At Binus International, English is used not only as a medium of instruction, but as a living language. Students and lecturers communicate with each other in English in and outside of the classroom. You can often hear English phrases peppering the students’ conversations, and it is the lingua franca between local students and the international students. English Language Services (ELS), a support unit at the Joseph Wibowo Center (JWC), is responsible for the development of English on campus and runs an annual event to promote the fun side of English. The series of events has been running under various names for years and is generally referred to as ‘English Week’. Last year’s events, held from the 9th to the 18th of December, were called ‘Always English’, to encourage the students to think of the language as a tool that they can always use to communicate effectively in an international environment.
The organizers, Mark Moloney, Mita Konstantin, and Russian AISEC intern Maria Bubnova, started work on the preparations for the event in early September to make sure they could plan a series of events that were eye-catching and relevant to the students’ interests. The main objectives were to retain the most popular events from the previous year and add more physical and visual activities, in keeping with the ‘visual’ nature of modern students and their multi-tasking thinking style. The tasks were designed to get students to practice their English to complete tasks, not to ‘teach’ new English. As much as possible, they wanted the tasks to be unlike a classroom environment, to appeal to the less academically inclined, as well as those with strong communication skills. The prizes were MAP vouchers to the tune of Rp 450,000 for 1st place, Rp 200,000 for second, and Rp 100,000 for third. A Samsung Galaxy Ace 3 would also be given away to a raffle winner.
The first Always English live event started on Friday 13th (ooooh) with an SMSing competition called ‘Fastest Fingers First’. The competitors had to send a series of increasingly difficult text messages while running a relay race in the front lobby of JWC. With their friends cheering them on, they took to the challenge strongly. After 30 minutes of fast-fingering the winners were announced. Later that evening a multimedia trivia quiz was held, but fell victim to the first really prolonged rain storm of the season.
The following week started off with a ScrabbleBlast competition in which competitors played each other for random periods of time and were under pressure to think quickly. In the evening, the ‘Say What You See’ event was held. Competitors had to watch short, visually arresting YouTube clips and then answer observation questions. This event was very popular and vindicated the organizers plans to make the events more visual.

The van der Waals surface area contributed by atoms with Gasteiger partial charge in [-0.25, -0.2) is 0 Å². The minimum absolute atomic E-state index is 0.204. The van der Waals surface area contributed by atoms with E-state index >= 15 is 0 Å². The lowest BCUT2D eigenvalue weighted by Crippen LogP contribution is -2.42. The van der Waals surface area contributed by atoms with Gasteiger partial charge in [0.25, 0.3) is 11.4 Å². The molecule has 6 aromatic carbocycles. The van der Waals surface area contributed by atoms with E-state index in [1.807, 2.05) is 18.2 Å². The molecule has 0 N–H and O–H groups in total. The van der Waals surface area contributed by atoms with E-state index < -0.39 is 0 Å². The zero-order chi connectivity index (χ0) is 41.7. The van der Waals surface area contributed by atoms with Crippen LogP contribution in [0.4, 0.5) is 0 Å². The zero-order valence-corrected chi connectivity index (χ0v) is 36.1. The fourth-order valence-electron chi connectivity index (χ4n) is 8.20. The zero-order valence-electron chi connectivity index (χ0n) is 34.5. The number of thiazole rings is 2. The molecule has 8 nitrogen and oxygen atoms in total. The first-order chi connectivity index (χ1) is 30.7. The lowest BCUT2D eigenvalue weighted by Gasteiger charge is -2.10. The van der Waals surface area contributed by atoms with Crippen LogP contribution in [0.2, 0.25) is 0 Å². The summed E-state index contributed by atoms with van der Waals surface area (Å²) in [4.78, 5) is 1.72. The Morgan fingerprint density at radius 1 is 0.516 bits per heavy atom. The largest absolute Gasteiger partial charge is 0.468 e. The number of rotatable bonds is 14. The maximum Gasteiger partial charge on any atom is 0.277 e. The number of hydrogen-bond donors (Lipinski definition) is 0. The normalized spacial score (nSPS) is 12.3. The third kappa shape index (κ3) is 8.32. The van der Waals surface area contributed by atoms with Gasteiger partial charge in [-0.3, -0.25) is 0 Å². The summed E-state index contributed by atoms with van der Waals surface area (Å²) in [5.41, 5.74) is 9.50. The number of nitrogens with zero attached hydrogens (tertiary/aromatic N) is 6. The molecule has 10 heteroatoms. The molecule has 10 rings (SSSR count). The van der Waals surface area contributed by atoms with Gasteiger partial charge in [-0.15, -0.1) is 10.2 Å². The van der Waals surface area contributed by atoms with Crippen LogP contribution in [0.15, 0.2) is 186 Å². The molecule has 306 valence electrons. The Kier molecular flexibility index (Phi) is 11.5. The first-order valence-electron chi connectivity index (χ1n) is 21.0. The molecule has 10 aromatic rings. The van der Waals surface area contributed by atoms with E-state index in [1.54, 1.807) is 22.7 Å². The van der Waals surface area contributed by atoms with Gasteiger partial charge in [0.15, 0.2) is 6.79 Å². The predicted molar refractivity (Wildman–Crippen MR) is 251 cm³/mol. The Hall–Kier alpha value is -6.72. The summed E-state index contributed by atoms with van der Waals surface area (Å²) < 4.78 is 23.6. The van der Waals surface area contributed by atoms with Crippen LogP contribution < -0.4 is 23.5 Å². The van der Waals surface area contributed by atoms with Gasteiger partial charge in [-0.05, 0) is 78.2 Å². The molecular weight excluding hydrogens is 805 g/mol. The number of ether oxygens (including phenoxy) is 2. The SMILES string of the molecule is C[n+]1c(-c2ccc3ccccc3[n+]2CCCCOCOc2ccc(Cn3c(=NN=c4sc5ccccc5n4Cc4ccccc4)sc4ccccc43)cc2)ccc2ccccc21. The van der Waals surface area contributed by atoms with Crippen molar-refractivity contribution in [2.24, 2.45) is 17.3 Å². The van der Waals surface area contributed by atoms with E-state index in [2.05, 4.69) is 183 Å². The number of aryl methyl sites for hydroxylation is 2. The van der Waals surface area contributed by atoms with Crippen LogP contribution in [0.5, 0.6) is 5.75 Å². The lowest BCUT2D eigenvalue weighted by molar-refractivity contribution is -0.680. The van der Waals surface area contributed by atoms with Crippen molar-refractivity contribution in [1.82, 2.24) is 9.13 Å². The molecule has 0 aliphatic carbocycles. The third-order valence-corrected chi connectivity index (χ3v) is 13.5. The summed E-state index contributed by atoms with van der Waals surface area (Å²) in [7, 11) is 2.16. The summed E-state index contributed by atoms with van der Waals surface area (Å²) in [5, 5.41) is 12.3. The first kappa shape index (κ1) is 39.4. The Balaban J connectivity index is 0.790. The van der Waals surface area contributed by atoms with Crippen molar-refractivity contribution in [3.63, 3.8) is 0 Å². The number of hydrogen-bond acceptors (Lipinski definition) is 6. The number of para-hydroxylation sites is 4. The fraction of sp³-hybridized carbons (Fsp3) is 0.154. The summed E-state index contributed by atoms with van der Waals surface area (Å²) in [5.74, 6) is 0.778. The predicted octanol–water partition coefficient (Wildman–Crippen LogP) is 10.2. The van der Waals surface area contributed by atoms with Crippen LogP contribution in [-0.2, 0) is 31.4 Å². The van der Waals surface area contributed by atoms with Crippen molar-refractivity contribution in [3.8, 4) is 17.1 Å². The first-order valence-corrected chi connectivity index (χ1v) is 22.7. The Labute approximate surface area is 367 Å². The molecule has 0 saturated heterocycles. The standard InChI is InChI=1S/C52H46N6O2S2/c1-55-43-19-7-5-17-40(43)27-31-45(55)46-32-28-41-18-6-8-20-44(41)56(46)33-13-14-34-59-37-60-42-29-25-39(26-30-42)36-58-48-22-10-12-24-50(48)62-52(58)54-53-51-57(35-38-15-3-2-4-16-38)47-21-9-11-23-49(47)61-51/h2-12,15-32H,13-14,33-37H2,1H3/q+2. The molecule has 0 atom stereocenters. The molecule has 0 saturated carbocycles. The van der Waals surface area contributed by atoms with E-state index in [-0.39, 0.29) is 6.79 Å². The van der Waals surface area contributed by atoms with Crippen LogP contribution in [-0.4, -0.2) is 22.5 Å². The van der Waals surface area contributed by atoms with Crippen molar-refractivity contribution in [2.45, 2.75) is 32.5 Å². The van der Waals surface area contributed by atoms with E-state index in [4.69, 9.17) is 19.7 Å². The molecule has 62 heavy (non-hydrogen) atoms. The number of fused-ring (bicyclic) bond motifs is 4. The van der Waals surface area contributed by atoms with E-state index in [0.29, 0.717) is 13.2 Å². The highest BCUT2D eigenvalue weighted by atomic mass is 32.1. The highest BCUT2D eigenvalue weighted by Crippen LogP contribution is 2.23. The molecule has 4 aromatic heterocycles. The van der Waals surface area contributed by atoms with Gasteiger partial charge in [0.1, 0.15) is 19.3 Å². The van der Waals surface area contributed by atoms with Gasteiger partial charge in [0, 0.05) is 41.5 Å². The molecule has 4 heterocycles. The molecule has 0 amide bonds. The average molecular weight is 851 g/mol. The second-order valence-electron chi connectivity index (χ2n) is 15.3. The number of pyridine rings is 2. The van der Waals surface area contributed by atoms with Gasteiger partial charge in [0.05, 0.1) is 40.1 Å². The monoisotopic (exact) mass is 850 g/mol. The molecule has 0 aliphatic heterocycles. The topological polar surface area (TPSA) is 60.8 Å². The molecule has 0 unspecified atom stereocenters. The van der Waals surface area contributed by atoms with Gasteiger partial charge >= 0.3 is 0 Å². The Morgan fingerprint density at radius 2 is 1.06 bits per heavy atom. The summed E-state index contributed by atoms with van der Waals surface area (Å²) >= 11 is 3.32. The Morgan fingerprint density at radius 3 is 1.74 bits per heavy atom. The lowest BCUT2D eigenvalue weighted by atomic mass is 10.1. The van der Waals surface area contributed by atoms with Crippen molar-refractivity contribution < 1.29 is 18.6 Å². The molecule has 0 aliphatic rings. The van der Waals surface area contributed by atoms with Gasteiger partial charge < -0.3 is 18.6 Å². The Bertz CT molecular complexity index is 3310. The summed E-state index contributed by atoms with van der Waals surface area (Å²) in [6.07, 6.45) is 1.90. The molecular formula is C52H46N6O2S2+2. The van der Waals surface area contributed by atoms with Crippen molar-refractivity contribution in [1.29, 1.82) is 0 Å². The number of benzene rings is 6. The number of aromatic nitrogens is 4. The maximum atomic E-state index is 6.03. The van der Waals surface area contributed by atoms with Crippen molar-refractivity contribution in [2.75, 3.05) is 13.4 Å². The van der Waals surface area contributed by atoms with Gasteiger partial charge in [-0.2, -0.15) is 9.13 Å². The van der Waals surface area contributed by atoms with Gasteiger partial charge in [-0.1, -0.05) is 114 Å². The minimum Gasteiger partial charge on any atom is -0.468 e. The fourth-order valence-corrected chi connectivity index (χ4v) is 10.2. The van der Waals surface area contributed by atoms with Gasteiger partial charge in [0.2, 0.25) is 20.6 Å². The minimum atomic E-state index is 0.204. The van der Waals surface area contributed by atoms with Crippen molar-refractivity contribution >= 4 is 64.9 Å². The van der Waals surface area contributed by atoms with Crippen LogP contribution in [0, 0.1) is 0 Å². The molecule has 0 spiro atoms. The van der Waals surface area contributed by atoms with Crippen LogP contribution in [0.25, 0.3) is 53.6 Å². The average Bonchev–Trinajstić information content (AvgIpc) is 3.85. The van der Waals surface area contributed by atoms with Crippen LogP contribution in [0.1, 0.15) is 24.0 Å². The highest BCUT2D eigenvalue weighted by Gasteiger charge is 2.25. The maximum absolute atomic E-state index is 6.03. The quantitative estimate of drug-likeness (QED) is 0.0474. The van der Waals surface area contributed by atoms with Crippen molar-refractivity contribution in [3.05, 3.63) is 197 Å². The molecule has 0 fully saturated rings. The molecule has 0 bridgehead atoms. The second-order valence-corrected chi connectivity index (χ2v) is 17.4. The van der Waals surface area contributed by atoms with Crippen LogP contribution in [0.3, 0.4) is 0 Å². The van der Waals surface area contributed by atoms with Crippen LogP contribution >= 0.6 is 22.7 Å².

The following day the ‘BINUS Amazing Race’ was held, with students running all over the campus completing tasks to collect gold stars. This event was quite spectacular at the start as the contestants could only join if they found golden tickets contained in 150 balloons that rained down on them from the fourth floor. Thirty students, each representing a team, had to pop the balloons to find the tickets. After five minutes of chaos, the winning teams began the Amazing Race. With clues placed all over the university, the teams had to run up and down stairs, and complete mental and physical tasks.
Later that day, there was an event called ‘4 Pics – 1 Word’, based on the phone app of the same name. This event was very popular and the competition was very close. The clues, made by Mita, were challenging and provoked lots of ‘ooohs’ from the contestants.
Tuesday 17th was the final deadline for the poster-designing, short story and essay-writing competitions. The contestants in these events produced “an amazingly high standard of work”, according to judges Charles Schuster and Bradley Bryant (an award-winning artist and an award-winning writer respectively). It was tough to choose the winners, but after a lengthy marking process, the winners were found.
The closing ceremony was marked with an amazingly well-choreographed flash-dance by lecturers, staff and Braddy Perry (really, you had to be there!) and the giveaway of a Samsung smartphone to a lucky raffle winner. ELS clearly put a lot of work into Always English and the students really enjoyed themselves. Many of the contestants expressed interest in joining the events next December. Mark Moloney, the events’ main organizer said “I am already looking forward to Always English next year. I have had a few new ideas that I am working on that I think will be a lot of fun. I am really lucky to be surrounded by clever, creative and supportive colleagues, who put a lot of time and effort into making sure the events went smoothly. My sincere thanks go to them. I hope to see even more students join in next year!” [MM/KF]
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